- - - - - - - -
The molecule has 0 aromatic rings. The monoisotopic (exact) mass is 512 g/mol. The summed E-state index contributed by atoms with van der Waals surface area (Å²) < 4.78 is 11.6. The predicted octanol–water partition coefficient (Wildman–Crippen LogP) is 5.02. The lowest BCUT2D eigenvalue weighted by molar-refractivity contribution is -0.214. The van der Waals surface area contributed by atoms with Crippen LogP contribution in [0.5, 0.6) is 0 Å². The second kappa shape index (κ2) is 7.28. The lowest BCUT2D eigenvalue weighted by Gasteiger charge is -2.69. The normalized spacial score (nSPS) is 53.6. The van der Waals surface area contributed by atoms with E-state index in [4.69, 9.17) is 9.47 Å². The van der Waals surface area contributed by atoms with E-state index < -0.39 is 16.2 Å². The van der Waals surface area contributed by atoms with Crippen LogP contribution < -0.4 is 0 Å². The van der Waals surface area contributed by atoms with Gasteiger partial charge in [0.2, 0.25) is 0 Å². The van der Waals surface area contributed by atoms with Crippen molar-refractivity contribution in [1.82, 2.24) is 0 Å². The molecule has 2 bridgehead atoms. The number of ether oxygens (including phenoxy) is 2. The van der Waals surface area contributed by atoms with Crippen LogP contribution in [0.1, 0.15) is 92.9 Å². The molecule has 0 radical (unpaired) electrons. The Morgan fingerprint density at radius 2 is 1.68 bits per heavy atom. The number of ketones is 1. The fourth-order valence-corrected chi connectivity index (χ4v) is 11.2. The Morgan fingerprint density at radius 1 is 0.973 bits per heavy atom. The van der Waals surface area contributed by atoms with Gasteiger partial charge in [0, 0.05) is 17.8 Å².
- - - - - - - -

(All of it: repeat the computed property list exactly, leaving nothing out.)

The molecule has 0 aromatic rings. The monoisotopic (exact) mass is 512 g/mol. The summed E-state index contributed by atoms with van der Waals surface area (Å²) < 4.78 is 11.6. The predicted octanol–water partition coefficient (Wildman–Crippen LogP) is 5.02. The lowest BCUT2D eigenvalue weighted by molar-refractivity contribution is -0.214. The van der Waals surface area contributed by atoms with Crippen LogP contribution in [0.5, 0.6) is 0 Å². The second kappa shape index (κ2) is 7.28. The lowest BCUT2D eigenvalue weighted by Gasteiger charge is -2.69. The normalized spacial score (nSPS) is 53.6. The van der Waals surface area contributed by atoms with E-state index in [4.69, 9.17) is 9.47 Å². The van der Waals surface area contributed by atoms with E-state index < -0.39 is 16.2 Å². The van der Waals surface area contributed by atoms with Crippen LogP contribution < -0.4 is 0 Å². The van der Waals surface area contributed by atoms with Gasteiger partial charge in [0.2, 0.25) is 0 Å². The van der Waals surface area contributed by atoms with Crippen molar-refractivity contribution in [1.82, 2.24) is 0 Å². The molecule has 2 bridgehead atoms. The number of ether oxygens (including phenoxy) is 2. The van der Waals surface area contributed by atoms with Crippen LogP contribution in [0.1, 0.15) is 92.9 Å². The molecule has 0 radical (unpaired) electrons. The Morgan fingerprint density at radius 2 is 1.68 bits per heavy atom. The number of ketones is 1. The fourth-order valence-corrected chi connectivity index (χ4v) is 11.2. The Morgan fingerprint density at radius 1 is 0.973 bits per heavy atom. The van der Waals surface area contributed by atoms with Gasteiger partial charge in [0, 0.05) is 17.8 Å².